She woke up suddenly. What had startled her awake? She had no idea, but there she was awake. She looked at the clock. It was a good forty-five minutes earlier than when the alarm would normally ring. She thought, if I go back to sleep, I will feel worse. . . She stumbled to get her coffee made, shower taken and face on for the upcoming day. Off she went.

On the way to work in her powder blue Mazda 323, well beyond its days she thought, I just know that Professor is going to have a gigantic mess as usual. She fumed as she flew on through the first yellow light quickly changing to red. Glancing behind her she watched for blue lights. Good, no officer of the law this time, she had forgotten to look. Thats all she needed on a Monday morning.

She was still unsure if having 2 wheels in the intersection would be good enough to avoid a ticket. Now as she blew through the second intersection, she cursed. She did not see the white car that was now following her with the siren & blue lights flashing. Now she was mad at herself. Had she wished the ticket on herself? She pulled off on the shoulder, pulled out her license & registration. She showed them to the officer, Did you realize you went through . . . Yes, yes . . . Im in a hurry. Yes, I am aware I need to pay more attention, slow down. . . I can hurt myself & others. I will slow down. Nancy Piper sat there and waited and waited. It seemed like an eternity.

The officer finally came back to her car. Here is your ticket, Miss Piper and have a nice day and next time just slow down!

A half hour later she calmly pulled back into the backed up morning traffic, cursing again but holding to the speed limit, stopping at all the rest of the lights. Nancy even stopped at the light that was about to change, almost getting run over by the red Camaro. Where was that cop when the driver barely missed her, flipping her the bird with horn Blasting!

She pulled up in front of her bosss office. Yes, yes. . . now I am more than a little irritated. Anticipating the mess, the traffic ticket, road rage etc. The Professor will be upset. He makes the worst messes and if I am a couple of minutes late, well you can guess. She did not want to hear the screeches & shrill calls and all that! It was just so undignified. It seems the messes are even worse on Mondays especially when she is in a bad mood. Since mornings are not her favorite part of the day, this pattern is often repeated over & over. She braced for the encounter as she slowly finished her drive to the office.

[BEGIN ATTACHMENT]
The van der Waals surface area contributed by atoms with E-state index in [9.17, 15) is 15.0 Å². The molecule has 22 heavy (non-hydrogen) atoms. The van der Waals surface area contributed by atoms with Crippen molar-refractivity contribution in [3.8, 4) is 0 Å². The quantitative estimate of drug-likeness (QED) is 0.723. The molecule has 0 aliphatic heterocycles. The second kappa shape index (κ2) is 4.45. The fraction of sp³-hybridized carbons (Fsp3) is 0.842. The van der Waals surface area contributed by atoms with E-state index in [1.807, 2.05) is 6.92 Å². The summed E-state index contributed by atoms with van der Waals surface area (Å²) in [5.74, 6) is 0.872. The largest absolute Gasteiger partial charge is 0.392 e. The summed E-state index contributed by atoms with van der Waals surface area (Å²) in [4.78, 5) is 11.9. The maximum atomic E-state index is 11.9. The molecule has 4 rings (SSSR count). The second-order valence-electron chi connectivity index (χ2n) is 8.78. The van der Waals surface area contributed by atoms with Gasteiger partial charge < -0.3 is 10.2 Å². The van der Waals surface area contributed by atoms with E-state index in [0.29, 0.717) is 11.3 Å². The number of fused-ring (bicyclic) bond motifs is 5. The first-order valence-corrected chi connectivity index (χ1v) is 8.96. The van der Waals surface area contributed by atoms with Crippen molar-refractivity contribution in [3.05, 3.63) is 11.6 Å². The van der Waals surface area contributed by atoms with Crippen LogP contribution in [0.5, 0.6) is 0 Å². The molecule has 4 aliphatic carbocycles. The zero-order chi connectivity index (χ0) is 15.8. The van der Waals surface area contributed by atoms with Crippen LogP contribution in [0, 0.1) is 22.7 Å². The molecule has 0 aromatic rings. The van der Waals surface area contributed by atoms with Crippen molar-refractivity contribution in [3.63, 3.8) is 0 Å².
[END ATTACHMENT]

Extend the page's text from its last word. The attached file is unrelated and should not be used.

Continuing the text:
Nancy asked herself, How long have I been the housekeeper for this college office? She wished she could have her office be a residence as well. Professor Taylor liked his classes as close to his Then she could sleep to the last possible second and then be there at work, just walking across campus. Well that depends on how you look at it.

Nancy Piper was the housekeeper for that colorful and showy Ms. Polly Witherspoon first. She had been respectful. Despite all of her fluff and feather flying ways she had some dignity. She was not nattering about this and that while she was cleaning. She was quiet and quite respectful. Sure she had her days when she would go on and on and Nancy would have to try & silence her.

She walked in felt violated again. Not only was the Professor screeching at the top of his lungs, the mess was incredible and the stench almost made her wretch. Yet she proceeded to get on the gloves and start to clean. Now you would think the Professor could clean up after himself or at least keep the newspapers tidy. No they were scratched up and stained. It looked like professor had slept in them. It looked like he had tumbled about like he was drunk and make as much of a mess as possible.

She cleaned up as quickly as possible. Straightening, throwing out soiled newspapers, complaining as she went. She even started complaining. She did not realize she was complaining out loud until she heard repeated back to her, You are a bad, bad bird. Bad Ralphie. Bad Ralphie. Why cant you be a nice bird? Why?